The airstrike could have only been carried out by the Russian or Syrian military, the White House said, saying it holds Russia responsible.
"All of our information indicates clearly that this was an airstrike," White House Deputy National Security Advisor Ben Rhodes told reporters.
"That means there only could have been two entities responsible — the Syrian regime or the Russian government."
Earlier on Tuesday, the Russian Foreign Ministry expressed outrage at the "flagrant attempts of some foreign backers of armed rebels and terrorists in Syria" to shift blame on the UN convoy to Moscow and Damascus.
"The Russian military personnel in Syria is investigating with the use of means of objective control the circumstances around the attack, which took place on September 19," the ministry said in a statement.
"We are stating with all responsibility that neither Russian or Syrian aircraft carried out airstrikes against the UN humanitarian aid convoy in the southwestern outskirts of Aleppo."
The UN-Syrian Arab Red Crescent aid convoy traveling to Aleppo province was hit late on Monday. The incident wrecked 18 out of 31 trucks with humanitarian aid on board and killed roughly 20 people, according to the International Federation of Red Cross and Red Crescent Societies.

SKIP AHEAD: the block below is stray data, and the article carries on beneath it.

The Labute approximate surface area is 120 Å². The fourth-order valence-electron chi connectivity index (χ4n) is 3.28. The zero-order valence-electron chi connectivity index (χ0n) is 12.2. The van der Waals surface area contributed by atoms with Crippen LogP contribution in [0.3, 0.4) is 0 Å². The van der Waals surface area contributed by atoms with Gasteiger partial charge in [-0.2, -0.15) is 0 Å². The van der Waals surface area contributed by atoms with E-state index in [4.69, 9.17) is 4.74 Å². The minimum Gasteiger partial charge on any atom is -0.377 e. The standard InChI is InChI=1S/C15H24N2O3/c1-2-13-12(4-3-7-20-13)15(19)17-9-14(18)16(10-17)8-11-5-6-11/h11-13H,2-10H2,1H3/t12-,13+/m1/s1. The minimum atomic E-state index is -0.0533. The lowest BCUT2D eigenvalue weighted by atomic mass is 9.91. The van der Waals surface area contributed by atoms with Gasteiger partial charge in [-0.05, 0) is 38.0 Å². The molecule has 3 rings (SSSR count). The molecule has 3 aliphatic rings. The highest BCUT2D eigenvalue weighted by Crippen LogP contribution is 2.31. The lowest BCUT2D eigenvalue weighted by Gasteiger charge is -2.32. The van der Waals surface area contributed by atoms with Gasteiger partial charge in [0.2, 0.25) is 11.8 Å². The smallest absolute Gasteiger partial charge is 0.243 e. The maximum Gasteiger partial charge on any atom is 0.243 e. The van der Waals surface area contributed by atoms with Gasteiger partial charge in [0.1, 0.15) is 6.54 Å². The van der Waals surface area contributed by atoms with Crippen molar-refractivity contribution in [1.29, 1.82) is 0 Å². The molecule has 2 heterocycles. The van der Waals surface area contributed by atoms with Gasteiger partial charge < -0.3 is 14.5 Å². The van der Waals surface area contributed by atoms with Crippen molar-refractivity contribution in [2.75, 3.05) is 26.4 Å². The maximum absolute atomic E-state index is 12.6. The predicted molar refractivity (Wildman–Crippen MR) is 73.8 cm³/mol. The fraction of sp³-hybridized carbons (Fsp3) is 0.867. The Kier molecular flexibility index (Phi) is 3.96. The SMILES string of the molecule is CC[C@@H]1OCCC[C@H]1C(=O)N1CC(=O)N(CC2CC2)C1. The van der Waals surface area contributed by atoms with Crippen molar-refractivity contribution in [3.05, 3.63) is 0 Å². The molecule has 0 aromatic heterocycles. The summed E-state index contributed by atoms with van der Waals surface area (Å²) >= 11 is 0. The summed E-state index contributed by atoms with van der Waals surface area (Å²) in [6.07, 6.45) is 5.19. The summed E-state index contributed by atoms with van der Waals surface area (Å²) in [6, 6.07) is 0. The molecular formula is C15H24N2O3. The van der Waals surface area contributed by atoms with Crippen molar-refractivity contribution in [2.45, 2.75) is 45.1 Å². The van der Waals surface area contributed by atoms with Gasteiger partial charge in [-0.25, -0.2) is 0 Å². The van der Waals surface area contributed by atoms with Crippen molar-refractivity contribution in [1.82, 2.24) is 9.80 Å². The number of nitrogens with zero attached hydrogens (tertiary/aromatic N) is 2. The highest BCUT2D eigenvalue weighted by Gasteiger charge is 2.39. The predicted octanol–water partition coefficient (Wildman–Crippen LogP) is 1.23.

Over the weekend, US-led airstrikes struck a Syrian Army position, killing 62 servicemen and injuring 100 more. US Central Command has admitted responsibility for the strike, claiming it mistook the Syrian forces for Daesh terrorists. In addition to American fighters, the UK, Australia, Denmark were also involved in the incident.
On Septebmer 9, Russian Foreign Minister Sergei Lavrov and US Secretary of State John Kerry announced a new plan on Syria, which stipulated a ceasefire that came into force last week. It was the first step toward establishing a Joint Implementation Center which would coordinate Russian and American airstrikes against terrorist groups.